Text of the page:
But the central idea is an old one: service orchestration. And the key here is AWS Step Functions, which has a graphical orchestration builder in which one can graphically build complex workflows.

The bottom line is that by letting AWS Transfer Family handle the internet-facing side of SFTP transfers and coupling that to the internal needs of an MFT workflow using orchestration, enterprises can achieve vastly better security, scalability and customization compared to old-school, monolithic managed file transfer products.

Once again, if you have specific feedback about which parts of this design you’d like to see expanded on in future blog posts, let me know in the comments.



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2 responses to “Managed file transfer in AWS”

  1. Dan Kearney Avatar
    Dan Kearney

    A couple days before your post, AWS announced Transfer Family will publish events to EventBridge. Would you consider driving your automation off the Transfer Family events rather than the S3 events? Why?

    1. Alex Neihaus Avatar
      Alex Neihaus


      Thank you very much for this!

      No matter how many RSS feeds one subscribes to, it’s nearly impossible to keep up with the pace of improvements in AWS.

      Of course this will be useful. A quick read of the Transfer Family doc seems to indicate that the events available are more “transfer oriented” than “file oriented.” For example, the “SFTP Server File Upload Completed” event indicates completion of an SFTP upload but does not include the S3 object and key that was uploaded.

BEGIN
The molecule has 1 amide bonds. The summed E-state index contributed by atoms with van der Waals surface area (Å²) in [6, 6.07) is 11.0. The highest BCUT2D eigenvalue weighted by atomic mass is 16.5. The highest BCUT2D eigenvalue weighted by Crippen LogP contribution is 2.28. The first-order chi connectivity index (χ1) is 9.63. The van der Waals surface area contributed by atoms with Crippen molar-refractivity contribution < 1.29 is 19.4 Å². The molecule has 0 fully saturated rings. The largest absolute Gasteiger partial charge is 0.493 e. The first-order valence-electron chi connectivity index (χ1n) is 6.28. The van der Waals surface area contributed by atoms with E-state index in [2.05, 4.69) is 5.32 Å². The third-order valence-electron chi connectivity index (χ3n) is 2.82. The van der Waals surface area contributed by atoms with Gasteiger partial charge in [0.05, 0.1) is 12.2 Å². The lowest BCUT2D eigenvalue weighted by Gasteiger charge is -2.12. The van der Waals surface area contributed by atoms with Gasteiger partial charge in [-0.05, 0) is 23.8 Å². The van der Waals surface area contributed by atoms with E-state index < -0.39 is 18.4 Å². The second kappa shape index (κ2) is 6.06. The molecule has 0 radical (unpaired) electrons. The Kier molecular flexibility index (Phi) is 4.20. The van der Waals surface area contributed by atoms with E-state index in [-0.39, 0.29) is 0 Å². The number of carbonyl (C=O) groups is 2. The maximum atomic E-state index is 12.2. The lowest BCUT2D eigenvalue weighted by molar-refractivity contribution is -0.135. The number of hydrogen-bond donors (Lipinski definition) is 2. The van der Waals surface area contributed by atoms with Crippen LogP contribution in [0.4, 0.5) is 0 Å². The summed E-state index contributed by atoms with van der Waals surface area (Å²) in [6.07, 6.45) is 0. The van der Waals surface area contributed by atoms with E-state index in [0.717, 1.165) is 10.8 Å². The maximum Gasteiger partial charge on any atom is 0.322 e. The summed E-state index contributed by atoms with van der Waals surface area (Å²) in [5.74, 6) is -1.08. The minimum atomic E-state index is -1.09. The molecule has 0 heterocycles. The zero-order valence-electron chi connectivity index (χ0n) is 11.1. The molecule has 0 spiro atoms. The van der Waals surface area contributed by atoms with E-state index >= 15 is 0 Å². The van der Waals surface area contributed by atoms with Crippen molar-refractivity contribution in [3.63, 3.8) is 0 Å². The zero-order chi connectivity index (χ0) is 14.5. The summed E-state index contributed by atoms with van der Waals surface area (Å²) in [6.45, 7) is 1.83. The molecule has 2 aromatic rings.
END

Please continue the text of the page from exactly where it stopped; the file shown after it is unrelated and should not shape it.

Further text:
A different type of event (“Connector event“) does appear to include the S3 object in the local-file-location JSON object. A possible issue here: these are limited to AWS Transfer Family Connectors, which one may or may not wish to use in an MFT orchestration.

      While I was working on the design in this blog post, I spoke with the AWS product manager for Transfer Family, a call that was arranged by AWS Support in response to a question I had about the inability of an orchestration to know much about the state of the transfer once invoked. It’s a complicated topic — but the PM indicated the team was working on something in this area and I suspect this is the first instantiation of their work.

      An example I gave the PM was that if you use the Transfer Family API for an outbound SFTP transfer and incorrectly specify the S3 object and key, Transfer Family fails the request as syntactically invalid. But if you supply a syntactically valid bucket/key path but the object does not exist, the Transfer Family SFTP connector will accept the request — and the caller receives no notification that it wasn’t completed until one inspects the CloudWatch logs, if logging is implemented. All you get back is a TransferId which is simply a string you could use ex post facto to interrogate the log.

      I asserted that in this case, Transfer Family can and should be able to do something in “near real time” instead of making a Lambda function or Glue job have to wait to inspect the log. I suspect use cases like these are at the heart of these new notifications.

      In any case, more is more…and having more than just the results of an S3 Put-Object, these new dynamic events will only make AWS MFT much more powerful.

      Thanks again for reading and for your helpful comments.